Marks-McGee started her presentation with a look at the emergence of food museums like the Museum of Ice Cream and The Cado (an avocado-themed museum) and how consumers, especially millennials, flock to them for Instagram-friendly photo opportunities and interactive experiences. Similarly, restaurants, bars and cafes have found other ways to create memorable experiences, including speakeasy-style bars and Harry Potter-themed events. Other trends discussed during her presentation include novel flavor crossovers in products (Taco Bell chips, Sour Patch Kid yogurts, and Hellman’s ice cream) and creative packaging (cold/heat sensitive labels, VR/AR packaging and beverages in the shape of the product’s flavor).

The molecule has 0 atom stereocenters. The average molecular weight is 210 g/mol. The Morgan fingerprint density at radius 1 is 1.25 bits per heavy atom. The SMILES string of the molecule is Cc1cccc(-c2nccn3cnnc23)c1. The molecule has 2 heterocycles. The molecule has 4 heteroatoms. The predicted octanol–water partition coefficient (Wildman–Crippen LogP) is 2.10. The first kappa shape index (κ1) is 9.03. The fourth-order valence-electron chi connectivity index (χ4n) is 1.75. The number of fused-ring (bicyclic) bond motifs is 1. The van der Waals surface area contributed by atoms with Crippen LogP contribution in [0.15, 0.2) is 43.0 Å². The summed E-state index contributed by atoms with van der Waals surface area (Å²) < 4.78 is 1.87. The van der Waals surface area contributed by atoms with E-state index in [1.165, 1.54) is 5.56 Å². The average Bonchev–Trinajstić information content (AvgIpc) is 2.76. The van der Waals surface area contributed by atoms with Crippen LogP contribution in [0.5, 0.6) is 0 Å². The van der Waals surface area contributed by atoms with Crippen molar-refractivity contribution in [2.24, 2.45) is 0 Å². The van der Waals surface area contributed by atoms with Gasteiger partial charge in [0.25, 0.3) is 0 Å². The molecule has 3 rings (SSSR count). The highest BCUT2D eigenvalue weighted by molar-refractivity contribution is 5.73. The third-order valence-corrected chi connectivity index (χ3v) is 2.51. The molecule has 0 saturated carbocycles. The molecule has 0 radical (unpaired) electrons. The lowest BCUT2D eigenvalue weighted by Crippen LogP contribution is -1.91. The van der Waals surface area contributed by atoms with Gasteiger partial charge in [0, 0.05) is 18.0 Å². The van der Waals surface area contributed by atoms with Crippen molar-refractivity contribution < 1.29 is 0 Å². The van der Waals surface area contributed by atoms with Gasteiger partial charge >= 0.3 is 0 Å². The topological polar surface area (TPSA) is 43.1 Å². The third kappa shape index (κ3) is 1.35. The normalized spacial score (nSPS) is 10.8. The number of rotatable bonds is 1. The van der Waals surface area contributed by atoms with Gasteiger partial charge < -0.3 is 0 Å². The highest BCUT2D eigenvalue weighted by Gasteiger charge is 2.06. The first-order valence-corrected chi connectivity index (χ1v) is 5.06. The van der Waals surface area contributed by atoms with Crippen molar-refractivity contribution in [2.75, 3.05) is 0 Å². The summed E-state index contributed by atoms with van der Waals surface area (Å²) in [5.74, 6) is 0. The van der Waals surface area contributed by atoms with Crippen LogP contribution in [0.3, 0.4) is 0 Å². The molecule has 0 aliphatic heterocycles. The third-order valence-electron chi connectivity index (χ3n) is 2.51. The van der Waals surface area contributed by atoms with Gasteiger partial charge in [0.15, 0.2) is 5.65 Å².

FEMA GRAS and Regulating Flavors 101
Wrapping up the day of conference presentations, Joanna Drake, general counsel for the Flavor and Extract Manufacturers Association (FEMA) spoke about establishing a regulatory authority for flavor materials and issues surrounding flavor labeling.
During her presentation, Drake provided background information about FEMA, how the association communicates between U.S. regulatory authorities and the flavor industry, and labeling requirements for flavors. FEMA's overall mission is to further the business interests of its members through its sound scientific program, designed to promote the safe use of flavors. Key activities of the association include sponsorship of FEMA GRAS and flavor safety programs.
"If a flavor ingredient doesn't have regulatory authority to be used as flavor, it can't be labeled as flavor," said Drake. "They are separate—regulatory authority and labeling—but the labeling conclusions really depend on having an appropriate regulatory authority to use. When you are formulating ... the first step is [to ask] do I have regulatory authority to use as flavor? Then you can do the analysis on how it can be labeled."